Scilly’s Council Votes To Give Up Fire And Rescue Services
The government has asked local authorities for their views on proposals to make the elected Police and Crime Commissioners accountable for the provision of fire services.
It’s an idea that’s designed to save money.
On Tuesday Scilly’s Chief Fire Officer Steve Webster presented councillors with the arguments for and against the proposal, outlined within the consultation.
The reasons for keeping islands’ control of the fire service centre on the “unique circumstances” of Scilly and the current site share arrangements with the ambulance and the coastguard.
Steve also advised that islanders enjoy significantly more home fire safety inspections, sometimes annually on the off-islands.
Some mainlanders have never had them because of budget cuts.
The Council does well financially from an independent fire service.
Back in 2009, officers convinced the Home Office to offer more funding than the standard formula allocation because of our social deprivation and coastal flooding risk.
They receive more money than it costs to run the service so it generates a surplus.
Cllr Ted Moulson, who sits on the Police and Crime Panel, told councillors that he’d heard it was “given” that the change would be enforced in “a done deal.”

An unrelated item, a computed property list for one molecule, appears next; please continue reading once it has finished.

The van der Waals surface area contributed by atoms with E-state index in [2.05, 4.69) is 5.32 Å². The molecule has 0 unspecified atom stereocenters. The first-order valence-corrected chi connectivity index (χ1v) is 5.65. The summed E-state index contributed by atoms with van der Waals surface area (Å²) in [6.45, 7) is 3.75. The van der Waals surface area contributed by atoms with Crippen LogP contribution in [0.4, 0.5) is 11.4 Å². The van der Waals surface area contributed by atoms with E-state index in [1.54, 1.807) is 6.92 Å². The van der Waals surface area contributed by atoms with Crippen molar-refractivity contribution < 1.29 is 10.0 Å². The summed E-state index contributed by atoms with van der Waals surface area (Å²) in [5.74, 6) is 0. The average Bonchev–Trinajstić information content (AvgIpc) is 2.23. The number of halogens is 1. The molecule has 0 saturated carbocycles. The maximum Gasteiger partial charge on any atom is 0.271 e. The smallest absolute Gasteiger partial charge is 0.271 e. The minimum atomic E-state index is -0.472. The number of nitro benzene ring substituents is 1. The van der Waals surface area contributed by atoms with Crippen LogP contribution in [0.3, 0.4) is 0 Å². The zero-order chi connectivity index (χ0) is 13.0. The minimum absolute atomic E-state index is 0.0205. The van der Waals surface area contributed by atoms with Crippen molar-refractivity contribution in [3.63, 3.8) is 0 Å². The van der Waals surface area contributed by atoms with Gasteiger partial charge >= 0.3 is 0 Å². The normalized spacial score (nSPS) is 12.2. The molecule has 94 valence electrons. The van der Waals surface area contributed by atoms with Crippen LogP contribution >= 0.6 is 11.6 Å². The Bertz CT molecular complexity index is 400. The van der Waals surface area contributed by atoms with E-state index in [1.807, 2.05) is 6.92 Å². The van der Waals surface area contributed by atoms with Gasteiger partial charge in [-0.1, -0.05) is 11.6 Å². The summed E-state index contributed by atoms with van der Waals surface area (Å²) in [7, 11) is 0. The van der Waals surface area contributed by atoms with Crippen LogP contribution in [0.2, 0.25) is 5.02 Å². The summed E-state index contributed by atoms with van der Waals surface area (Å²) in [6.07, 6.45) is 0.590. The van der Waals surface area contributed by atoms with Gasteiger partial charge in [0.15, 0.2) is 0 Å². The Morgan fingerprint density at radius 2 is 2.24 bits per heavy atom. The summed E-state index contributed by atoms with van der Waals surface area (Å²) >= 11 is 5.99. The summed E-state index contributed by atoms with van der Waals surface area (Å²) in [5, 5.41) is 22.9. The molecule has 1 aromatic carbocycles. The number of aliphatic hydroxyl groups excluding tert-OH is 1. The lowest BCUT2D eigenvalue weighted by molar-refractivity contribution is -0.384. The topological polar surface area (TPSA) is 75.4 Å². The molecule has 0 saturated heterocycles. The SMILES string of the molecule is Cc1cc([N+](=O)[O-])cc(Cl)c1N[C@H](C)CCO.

Members heard that the level of response shouldn’t change if the PCC took over and some councillors felt that handing over the fire service could remove “a significant risk.”
Cllr Gaz O’Neill’s said it offered a “win, win’ situation.
But Cllr Colin Daly asked how the fire staff at the airport would be affected.
Meeting Chairman Robert Dorrien Smith responded by saying the airport would be, “under a shifting regime.” That’s because the Council will end its airport operation within the next 11 months, now they’ve decided to hand back the lease.
All but one member voted to back the government’s proposal for the PCC to take on the fire service here.
Cllr Richard McCarthy abstained. He wanted our Council to first talk to Cornwall Council’s Fire and Rescue service, from whom Scilly contracts services.
After the meeting, Radio Scilly spoke with Cllr Geoff Brown, the Cornwall councillor responsible for Fire and Rescue.
Cornwall Council’s view is that governance of fire under Cornwall Council is fine and, unlike Scilly’s Council, Cornish councillors will fight to retain control of their fire service.
He attended the Local Government Association Fire Commission on Tuesday, where senior civil servants said the proposal would only happen if all local parties were willing.
And yesterday the government reaffirmed to him that the proposal was not mandatory.
Cllr Brown has welcomed an approach from Scilly’s Council to see if there are benefits by closer working across the two Fire Authorities.